Spiderfingers began chuckling through his mumblings: “Violence doesn’t have to be your way.”
“What was that?” asked Mine, “Have my blows destroyed your mind?” Spiderfingers stifled his maniacal gassing, shoving aside any redundant martial strategies.  The only muscles in his body that weren’t pulverised by fatigue and injury were in his face.
“Oh, Spider, the best weapons you have are in your mouth.”
A grin seeped from ear to ear.
“You haven’t thought this through.” Spiderfingers smiled through his words, his eyes unflinching from inspecting Samson’s teeth.
“What do you mean?” said Mine standing over him, branding iron raised high up.
“When you tell the High-Father that you, a minion, who follows no one has achieved what he couldn’t, what then?” Spiderfingers propped himself up, head in hand, laying vulnerable on his side, “What do you think the king of the gods will do to you after you embarrass him?”
Mine blinked.  His branding iron wavered in anticipation of a strike.
“I don’t understand?”
“It’s a fix, mate,” smiled Spiderfingers looking the minion in builders’ gear straight in the eye, “None of your kind ever get the way this little gig works.  The second you step foot in the Oma is the moment The High-Father’s minions kill you.”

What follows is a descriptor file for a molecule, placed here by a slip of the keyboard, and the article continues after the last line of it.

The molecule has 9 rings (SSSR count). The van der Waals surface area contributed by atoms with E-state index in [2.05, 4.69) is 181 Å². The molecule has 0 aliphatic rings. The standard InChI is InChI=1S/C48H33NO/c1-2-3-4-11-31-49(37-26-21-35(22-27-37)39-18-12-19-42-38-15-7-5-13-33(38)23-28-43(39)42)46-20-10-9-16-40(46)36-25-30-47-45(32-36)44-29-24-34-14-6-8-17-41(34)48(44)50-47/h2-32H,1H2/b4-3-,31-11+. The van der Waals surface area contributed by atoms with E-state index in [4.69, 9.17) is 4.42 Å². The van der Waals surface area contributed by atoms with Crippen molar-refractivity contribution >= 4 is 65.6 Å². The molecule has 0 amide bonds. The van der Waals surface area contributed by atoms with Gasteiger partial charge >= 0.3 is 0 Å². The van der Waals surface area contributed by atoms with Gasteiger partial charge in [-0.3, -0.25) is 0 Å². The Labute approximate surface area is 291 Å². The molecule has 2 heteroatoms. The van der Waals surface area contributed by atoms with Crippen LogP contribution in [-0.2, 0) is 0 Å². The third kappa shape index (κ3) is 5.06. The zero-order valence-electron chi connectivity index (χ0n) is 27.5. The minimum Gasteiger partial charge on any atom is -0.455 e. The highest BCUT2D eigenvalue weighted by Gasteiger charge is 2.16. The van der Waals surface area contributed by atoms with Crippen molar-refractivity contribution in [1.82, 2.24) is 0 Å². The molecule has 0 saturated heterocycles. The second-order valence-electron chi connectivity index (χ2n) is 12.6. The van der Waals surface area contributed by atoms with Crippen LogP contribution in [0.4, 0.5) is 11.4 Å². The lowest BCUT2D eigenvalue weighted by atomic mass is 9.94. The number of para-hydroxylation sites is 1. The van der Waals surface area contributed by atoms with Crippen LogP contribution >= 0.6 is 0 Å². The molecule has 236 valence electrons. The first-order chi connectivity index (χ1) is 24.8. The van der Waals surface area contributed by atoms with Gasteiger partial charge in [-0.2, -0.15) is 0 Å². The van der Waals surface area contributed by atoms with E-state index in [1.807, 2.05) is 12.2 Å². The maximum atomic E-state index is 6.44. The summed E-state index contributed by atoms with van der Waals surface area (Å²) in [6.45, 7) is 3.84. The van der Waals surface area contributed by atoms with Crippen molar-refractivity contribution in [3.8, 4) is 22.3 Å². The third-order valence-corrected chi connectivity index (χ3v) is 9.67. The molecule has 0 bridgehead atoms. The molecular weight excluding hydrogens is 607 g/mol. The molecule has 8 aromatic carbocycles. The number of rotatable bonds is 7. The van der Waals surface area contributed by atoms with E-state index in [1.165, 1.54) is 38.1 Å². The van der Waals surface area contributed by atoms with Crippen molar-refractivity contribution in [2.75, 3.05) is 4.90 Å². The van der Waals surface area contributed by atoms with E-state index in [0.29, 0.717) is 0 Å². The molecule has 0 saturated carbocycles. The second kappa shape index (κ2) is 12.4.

Mine snagged the chaos god’s dreads in his balled fist whilst the branding iron in his other palm drew itself up, as high as it would go.
“You’re lying,” spat Mine, “Lying through your dead man’s teeth.  I’ve heard stories about your kind.”
“Mine, the scam on your kind is a joke the gods tell each other during Peace Season.”
Mine raised his clobbering arm.  Spiderfingers merely smiled.
“The High-Father has been trying to kill Boleraam since he was a boy.  Boleraam fusing with John Clay to create me, the barrier between him and Earth, well, it’s made a fool of him – for eons.  The last thing he wants to do is hand his victory to one of you.” Mine lowered his branding iron, but gripped Spiderfingers’ dreadlocks tighter about his knuckles:
“How do I know that this isn’t a load of bullshit?”
“Shit, don’t lie to yourself Mine. You know.” He felt a little sad for himself.  No Samson to play audience member, the one-eyed boy sprawled unconsciousness on the floor.
“Then, the life of my father, my father’s father, my entire bloodline, it’s a lie?  They travelled here under the banner of Apollo.  Apollo!” Mine released his opponent’s hair and rammed his branding iron into the floor.  Walls shook.  The ground rumbled.  Spiderfingers cleared his throat:
“Apollo and his kind are waiting for a minion like you to kill me, just so they can claim the victory for themselves.” He sat up, cross-legged, praying to fallen brethren for more time as the half-truths danced out of his mouth, “Killing the great elusive Spiderfingers means more than just admission to conquer Earth.  Go on, ask me what?”
“What?”
“The idol who kills me will use their newfound celebrity to rally creatures in the Oma to overthrow the High-Father.  Don’t you see? You’re one small part of a bigger event you can’t hope to adjust.  Unless …”
“Unless what?”